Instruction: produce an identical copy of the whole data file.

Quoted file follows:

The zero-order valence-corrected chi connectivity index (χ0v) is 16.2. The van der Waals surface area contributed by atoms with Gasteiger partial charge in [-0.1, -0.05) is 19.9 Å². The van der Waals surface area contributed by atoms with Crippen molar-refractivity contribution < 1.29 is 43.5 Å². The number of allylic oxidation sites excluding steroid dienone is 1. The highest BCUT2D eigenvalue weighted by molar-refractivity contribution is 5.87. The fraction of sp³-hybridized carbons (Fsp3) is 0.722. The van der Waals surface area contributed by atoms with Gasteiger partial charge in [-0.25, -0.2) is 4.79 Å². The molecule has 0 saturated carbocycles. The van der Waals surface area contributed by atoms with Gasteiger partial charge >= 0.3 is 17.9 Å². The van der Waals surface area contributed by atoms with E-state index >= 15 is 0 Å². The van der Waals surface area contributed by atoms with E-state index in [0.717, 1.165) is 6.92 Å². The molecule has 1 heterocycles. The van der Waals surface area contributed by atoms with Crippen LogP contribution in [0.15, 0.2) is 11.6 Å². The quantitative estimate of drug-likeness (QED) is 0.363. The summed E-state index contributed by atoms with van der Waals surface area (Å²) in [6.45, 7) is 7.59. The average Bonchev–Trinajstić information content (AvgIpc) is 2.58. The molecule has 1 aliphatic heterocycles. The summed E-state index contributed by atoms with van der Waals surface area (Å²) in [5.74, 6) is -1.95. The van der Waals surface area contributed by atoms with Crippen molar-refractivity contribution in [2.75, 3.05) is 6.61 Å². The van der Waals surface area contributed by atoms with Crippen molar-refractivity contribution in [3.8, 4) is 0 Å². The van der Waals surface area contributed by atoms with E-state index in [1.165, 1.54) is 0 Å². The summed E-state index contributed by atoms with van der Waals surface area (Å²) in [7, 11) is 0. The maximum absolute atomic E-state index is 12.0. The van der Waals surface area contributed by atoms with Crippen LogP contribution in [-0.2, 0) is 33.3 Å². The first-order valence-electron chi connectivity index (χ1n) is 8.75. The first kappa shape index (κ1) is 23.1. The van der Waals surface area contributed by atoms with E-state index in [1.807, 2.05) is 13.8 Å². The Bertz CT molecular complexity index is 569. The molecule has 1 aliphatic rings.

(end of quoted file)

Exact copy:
The zero-order valence-corrected chi connectivity index (χ0v) is 16.2. The van der Waals surface area contributed by atoms with Gasteiger partial charge in [-0.1, -0.05) is 19.9 Å². The van der Waals surface area contributed by atoms with Crippen molar-refractivity contribution < 1.29 is 43.5 Å². The number of allylic oxidation sites excluding steroid dienone is 1. The highest BCUT2D eigenvalue weighted by molar-refractivity contribution is 5.87. The fraction of sp³-hybridized carbons (Fsp3) is 0.722. The van der Waals surface area contributed by atoms with Gasteiger partial charge in [-0.25, -0.2) is 4.79 Å². The molecule has 0 saturated carbocycles. The van der Waals surface area contributed by atoms with Gasteiger partial charge >= 0.3 is 17.9 Å². The van der Waals surface area contributed by atoms with E-state index >= 15 is 0 Å². The van der Waals surface area contributed by atoms with E-state index in [0.717, 1.165) is 6.92 Å². The molecule has 1 heterocycles. The van der Waals surface area contributed by atoms with Crippen LogP contribution in [0.15, 0.2) is 11.6 Å². The quantitative estimate of drug-likeness (QED) is 0.363. The summed E-state index contributed by atoms with van der Waals surface area (Å²) in [6.45, 7) is 7.59. The average Bonchev–Trinajstić information content (AvgIpc) is 2.58. The molecule has 1 aliphatic heterocycles. The summed E-state index contributed by atoms with van der Waals surface area (Å²) in [5.74, 6) is -1.95. The van der Waals surface area contributed by atoms with Crippen molar-refractivity contribution in [2.75, 3.05) is 6.61 Å². The van der Waals surface area contributed by atoms with Crippen molar-refractivity contribution in [3.8, 4) is 0 Å². The van der Waals surface area contributed by atoms with E-state index in [1.165, 1.54) is 0 Å². The summed E-state index contributed by atoms with van der Waals surface area (Å²) in [7, 11) is 0. The maximum absolute atomic E-state index is 12.0. The van der Waals surface area contributed by atoms with Crippen LogP contribution in [-0.2, 0) is 33.3 Å². The first-order valence-electron chi connectivity index (χ1n) is 8.75. The first kappa shape index (κ1) is 23.1. The van der Waals surface area contributed by atoms with E-state index in [1.807, 2.05) is 13.8 Å². The Bertz CT molecular complexity index is 569. The molecule has 1 aliphatic rings.